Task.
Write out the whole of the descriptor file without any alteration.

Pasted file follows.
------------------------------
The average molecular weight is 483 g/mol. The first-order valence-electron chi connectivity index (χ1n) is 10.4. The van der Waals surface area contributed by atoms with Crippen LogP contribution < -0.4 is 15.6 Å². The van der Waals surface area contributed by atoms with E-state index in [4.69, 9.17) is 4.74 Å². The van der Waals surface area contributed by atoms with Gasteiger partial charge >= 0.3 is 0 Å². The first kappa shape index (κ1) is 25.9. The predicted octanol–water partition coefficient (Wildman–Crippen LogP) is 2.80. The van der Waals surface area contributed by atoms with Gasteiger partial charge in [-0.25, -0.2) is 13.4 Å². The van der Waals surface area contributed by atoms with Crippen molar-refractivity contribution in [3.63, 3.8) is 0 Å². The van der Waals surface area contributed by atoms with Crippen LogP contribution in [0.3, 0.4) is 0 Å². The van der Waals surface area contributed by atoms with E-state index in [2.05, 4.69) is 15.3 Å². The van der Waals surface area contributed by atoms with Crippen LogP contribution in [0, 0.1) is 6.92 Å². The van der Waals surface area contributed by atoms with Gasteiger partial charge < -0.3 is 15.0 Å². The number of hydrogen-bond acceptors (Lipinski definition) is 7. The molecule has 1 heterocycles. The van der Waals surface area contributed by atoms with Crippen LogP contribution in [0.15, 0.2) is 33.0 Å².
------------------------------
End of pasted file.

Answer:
The average molecular weight is 483 g/mol. The first-order valence-electron chi connectivity index (χ1n) is 10.4. The van der Waals surface area contributed by atoms with Crippen LogP contribution < -0.4 is 15.6 Å². The van der Waals surface area contributed by atoms with E-state index in [4.69, 9.17) is 4.74 Å². The van der Waals surface area contributed by atoms with Gasteiger partial charge >= 0.3 is 0 Å². The first kappa shape index (κ1) is 25.9. The predicted octanol–water partition coefficient (Wildman–Crippen LogP) is 2.80. The van der Waals surface area contributed by atoms with Gasteiger partial charge in [-0.25, -0.2) is 13.4 Å². The van der Waals surface area contributed by atoms with Crippen molar-refractivity contribution in [3.63, 3.8) is 0 Å². The van der Waals surface area contributed by atoms with Crippen LogP contribution in [0.3, 0.4) is 0 Å². The van der Waals surface area contributed by atoms with E-state index in [2.05, 4.69) is 15.3 Å². The van der Waals surface area contributed by atoms with Crippen LogP contribution in [0, 0.1) is 6.92 Å². The van der Waals surface area contributed by atoms with Gasteiger partial charge < -0.3 is 15.0 Å². The number of hydrogen-bond acceptors (Lipinski definition) is 7. The molecule has 1 heterocycles. The van der Waals surface area contributed by atoms with Crippen LogP contribution in [0.15, 0.2) is 33.0 Å².